Reverberant advantage over anechoic stimuli with matched modulation depth
Although stimulus modulation depth was a primary determinant of temporal coding of AM in reverberation for a majority of neurons, in 30%–50% of the neurons, the RMD for reverberant stimuli significantly differed from the RMD for anechoic stimuli with matched modulation depths at the ear, and these deviations were more often than not in the direction of a coding advantage for reverberant stimuli (Fig. 5B). Simulations of cochlear filters in rabbit suggested that these deviations cannot be accounted for by any differential effects of cochlear filtering on anechoic versus reverberant stimuli (Fig. 6B).
The existence of a reverberant advantage or disadvantage means that the temporal coding of AM is influenced by other properties of reverberant stimuli besides their modulation depth at the ear. To identify acoustic properties that contribute to the reverberant advantage/disadvantage, we measured neural responses to hybrid stimuli that possessed selected features of reverberant stimuli. We specifically tested the effects of envelope distortion, spectral coloration, interaural envelope disparities, and average interaural coherence. None of these reverberant features, either solely or in combination, could account for the reverberant advantage/disadvantage, although envelope disparities and IACC influenced RMD in some neurons.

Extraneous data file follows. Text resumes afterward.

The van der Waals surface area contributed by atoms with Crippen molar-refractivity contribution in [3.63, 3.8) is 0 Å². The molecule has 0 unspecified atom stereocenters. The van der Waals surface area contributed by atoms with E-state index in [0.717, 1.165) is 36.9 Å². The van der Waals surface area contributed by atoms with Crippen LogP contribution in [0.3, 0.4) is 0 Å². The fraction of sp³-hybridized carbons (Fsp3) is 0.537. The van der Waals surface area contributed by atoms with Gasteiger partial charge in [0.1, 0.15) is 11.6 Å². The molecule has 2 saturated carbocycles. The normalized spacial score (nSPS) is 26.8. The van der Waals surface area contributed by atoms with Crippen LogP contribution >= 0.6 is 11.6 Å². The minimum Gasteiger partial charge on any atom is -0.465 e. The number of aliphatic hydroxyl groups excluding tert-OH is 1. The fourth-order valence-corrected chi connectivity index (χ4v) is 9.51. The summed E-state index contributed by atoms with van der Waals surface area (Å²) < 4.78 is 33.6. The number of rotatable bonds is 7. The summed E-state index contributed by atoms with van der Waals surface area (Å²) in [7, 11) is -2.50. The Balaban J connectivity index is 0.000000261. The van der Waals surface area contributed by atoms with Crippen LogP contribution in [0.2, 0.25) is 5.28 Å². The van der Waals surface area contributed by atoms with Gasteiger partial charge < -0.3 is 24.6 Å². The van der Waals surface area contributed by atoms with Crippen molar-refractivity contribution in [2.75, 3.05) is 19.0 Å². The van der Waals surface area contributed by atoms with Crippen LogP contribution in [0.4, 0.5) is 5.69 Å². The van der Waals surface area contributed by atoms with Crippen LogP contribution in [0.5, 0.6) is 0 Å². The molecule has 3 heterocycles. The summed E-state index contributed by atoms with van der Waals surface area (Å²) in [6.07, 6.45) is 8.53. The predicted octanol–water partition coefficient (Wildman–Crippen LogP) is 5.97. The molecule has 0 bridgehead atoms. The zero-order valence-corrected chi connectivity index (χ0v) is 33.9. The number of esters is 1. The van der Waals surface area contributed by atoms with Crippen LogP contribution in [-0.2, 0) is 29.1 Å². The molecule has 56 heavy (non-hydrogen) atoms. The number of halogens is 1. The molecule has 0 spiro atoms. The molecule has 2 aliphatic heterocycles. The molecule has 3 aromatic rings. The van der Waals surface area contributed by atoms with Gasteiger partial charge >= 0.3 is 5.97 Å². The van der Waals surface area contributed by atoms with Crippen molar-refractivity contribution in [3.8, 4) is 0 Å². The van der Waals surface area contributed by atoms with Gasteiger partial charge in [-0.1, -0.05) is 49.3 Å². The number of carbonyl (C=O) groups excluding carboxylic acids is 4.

The hybrid stimuli designed to test the effect of IACC matched the mean IACC of the reverberant stimuli but did not reproduce the fluctuations in short-time IACC at fm that occur in reverberation (Fig. 10A). These IACC fluctuations arise because, near a peak of the stimulus envelope, the reverberant stimulus is more dominated by the direct sound, and therefore the IACC is relatively high; conversely, near a trough of the envelope, reverberant energy from the previous modulation cycle dominates the reverberant stimulus, thereby decreasing IACC.